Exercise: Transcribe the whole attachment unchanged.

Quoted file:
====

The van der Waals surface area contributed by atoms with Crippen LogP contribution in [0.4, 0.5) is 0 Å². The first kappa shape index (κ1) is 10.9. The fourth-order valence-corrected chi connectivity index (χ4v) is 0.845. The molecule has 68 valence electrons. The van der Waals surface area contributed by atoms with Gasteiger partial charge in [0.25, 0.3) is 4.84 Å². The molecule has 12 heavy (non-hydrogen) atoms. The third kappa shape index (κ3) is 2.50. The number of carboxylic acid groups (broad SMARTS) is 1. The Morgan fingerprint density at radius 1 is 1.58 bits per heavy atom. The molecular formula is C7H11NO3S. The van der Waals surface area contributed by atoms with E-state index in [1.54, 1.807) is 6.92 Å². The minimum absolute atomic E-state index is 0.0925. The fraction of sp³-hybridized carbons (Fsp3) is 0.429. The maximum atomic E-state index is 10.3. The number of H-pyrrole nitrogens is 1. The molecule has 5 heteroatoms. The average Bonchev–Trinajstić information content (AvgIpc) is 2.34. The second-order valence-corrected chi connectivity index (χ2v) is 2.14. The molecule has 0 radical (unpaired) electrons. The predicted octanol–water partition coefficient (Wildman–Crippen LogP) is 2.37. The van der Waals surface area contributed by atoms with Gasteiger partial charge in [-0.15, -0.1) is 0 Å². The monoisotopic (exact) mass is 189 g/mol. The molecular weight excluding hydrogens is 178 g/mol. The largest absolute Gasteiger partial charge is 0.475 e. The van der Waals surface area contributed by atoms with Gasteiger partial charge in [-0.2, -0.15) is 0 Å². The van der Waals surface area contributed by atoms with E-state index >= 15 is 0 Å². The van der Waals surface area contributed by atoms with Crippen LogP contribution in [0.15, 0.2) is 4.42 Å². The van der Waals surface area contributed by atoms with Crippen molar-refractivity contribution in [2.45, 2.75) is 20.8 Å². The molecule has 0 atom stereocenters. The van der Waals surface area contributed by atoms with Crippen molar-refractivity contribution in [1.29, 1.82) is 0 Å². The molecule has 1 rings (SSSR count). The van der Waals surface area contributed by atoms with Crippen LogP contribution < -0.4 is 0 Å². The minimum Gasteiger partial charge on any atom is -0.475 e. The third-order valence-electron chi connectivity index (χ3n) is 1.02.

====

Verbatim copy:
The van der Waals surface area contributed by atoms with Crippen LogP contribution in [0.4, 0.5) is 0 Å². The first kappa shape index (κ1) is 10.9. The fourth-order valence-corrected chi connectivity index (χ4v) is 0.845. The molecule has 68 valence electrons. The van der Waals surface area contributed by atoms with Gasteiger partial charge in [0.25, 0.3) is 4.84 Å². The molecule has 12 heavy (non-hydrogen) atoms. The third kappa shape index (κ3) is 2.50. The number of carboxylic acid groups (broad SMARTS) is 1. The Morgan fingerprint density at radius 1 is 1.58 bits per heavy atom. The molecular formula is C7H11NO3S. The van der Waals surface area contributed by atoms with E-state index in [1.54, 1.807) is 6.92 Å². The minimum absolute atomic E-state index is 0.0925. The fraction of sp³-hybridized carbons (Fsp3) is 0.429. The maximum atomic E-state index is 10.3. The number of H-pyrrole nitrogens is 1. The molecule has 5 heteroatoms. The average Bonchev–Trinajstić information content (AvgIpc) is 2.34. The second-order valence-corrected chi connectivity index (χ2v) is 2.14. The molecule has 0 radical (unpaired) electrons. The predicted octanol–water partition coefficient (Wildman–Crippen LogP) is 2.37. The van der Waals surface area contributed by atoms with Gasteiger partial charge in [-0.15, -0.1) is 0 Å². The monoisotopic (exact) mass is 189 g/mol. The molecular weight excluding hydrogens is 178 g/mol. The largest absolute Gasteiger partial charge is 0.475 e. The van der Waals surface area contributed by atoms with Gasteiger partial charge in [-0.2, -0.15) is 0 Å². The van der Waals surface area contributed by atoms with E-state index >= 15 is 0 Å². The van der Waals surface area contributed by atoms with Crippen LogP contribution in [0.15, 0.2) is 4.42 Å². The van der Waals surface area contributed by atoms with Crippen molar-refractivity contribution in [2.45, 2.75) is 20.8 Å². The molecule has 0 atom stereocenters. The van der Waals surface area contributed by atoms with Crippen molar-refractivity contribution in [1.29, 1.82) is 0 Å². The molecule has 1 rings (SSSR count). The van der Waals surface area contributed by atoms with Crippen LogP contribution < -0.4 is 0 Å². The minimum Gasteiger partial charge on any atom is -0.475 e. The third-order valence-electron chi connectivity index (χ3n) is 1.02.